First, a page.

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Texas History Movies a Key to Texan Race Mindset

Texas History Movies was a comic strip that first ran in The Dallas Morning News for two years from 1926 to 1928. Then the newspaper canceled it. But the cartoons about Texas history didn’t die. The originals were reprinted again and again in books and distributed to hundreds of thousands of Texas public school students for the next 30 years. Unfortunately, they fostered the worst racial stereotypes.

The strips were riddled with inaccuracies and ignorance.They only told the story of the Lone Star State through a prism of the experience of white people. They were also racist and fostered the worst stereotypes of Black and brown people who played a significant role in the development of Texas.

A cartoon history of Texas sounds so benign. Let’s not be fooled.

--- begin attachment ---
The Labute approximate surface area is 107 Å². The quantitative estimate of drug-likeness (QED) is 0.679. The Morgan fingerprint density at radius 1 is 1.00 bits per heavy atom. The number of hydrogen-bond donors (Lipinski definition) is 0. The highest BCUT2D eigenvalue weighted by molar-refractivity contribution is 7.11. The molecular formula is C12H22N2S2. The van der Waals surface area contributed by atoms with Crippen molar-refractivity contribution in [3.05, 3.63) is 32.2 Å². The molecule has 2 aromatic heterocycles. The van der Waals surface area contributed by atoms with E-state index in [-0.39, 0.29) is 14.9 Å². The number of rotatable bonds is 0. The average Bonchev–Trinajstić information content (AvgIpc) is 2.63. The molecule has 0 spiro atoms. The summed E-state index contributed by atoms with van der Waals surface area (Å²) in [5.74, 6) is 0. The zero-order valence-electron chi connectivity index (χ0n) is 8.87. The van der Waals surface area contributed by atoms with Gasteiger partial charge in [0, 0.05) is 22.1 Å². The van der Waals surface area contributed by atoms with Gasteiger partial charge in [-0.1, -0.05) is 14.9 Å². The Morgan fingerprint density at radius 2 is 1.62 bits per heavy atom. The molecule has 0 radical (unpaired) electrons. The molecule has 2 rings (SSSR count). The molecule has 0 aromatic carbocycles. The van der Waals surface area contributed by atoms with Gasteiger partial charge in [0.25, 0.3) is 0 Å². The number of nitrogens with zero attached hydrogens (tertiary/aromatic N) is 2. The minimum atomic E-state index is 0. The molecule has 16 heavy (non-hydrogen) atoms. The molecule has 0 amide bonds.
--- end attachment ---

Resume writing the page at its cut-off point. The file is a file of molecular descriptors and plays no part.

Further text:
History professor Gene B. Preuss of the University of Houston-Downtown, says: “Generations of Texas school children learned the history of their state from these comics, inaccuracies, prejudices, stereotypes and all.”

Amidst cartoon stories about French and Spanish rule and the battle of the Alamo, the stereotypes worked their way into the comics.

Blacks were called “darkies,” and shown with exaggerated lips, speaking poor English and eating watermelon.

Slavery was falsely portrayed to show that slaves could switch masters at will. According to the strips, slaves attended schools and were shown getting freed by their masters — a highly rare occurrence.

Mexicans were called greasers and tamale eaters. Native Americans were called savages and reds.

Moses Austin, father of state hero Stephen F. Austin, was shown as someone committed to “the dream of an Anglo-Saxon Texas.”

The Dallas Morning News takes a look at the comic strip history of Texas taught to generations
and how it relates to their perception of race relations and the critical race theory.

(edit: The Denton Record-Chronicle now carries the story with no paywall.)

 

 

See the Texas State Historical Association page for a publishing history.

For a decent sized sample of the book version scroll down this JD Bedwell Western Cartoon Page.

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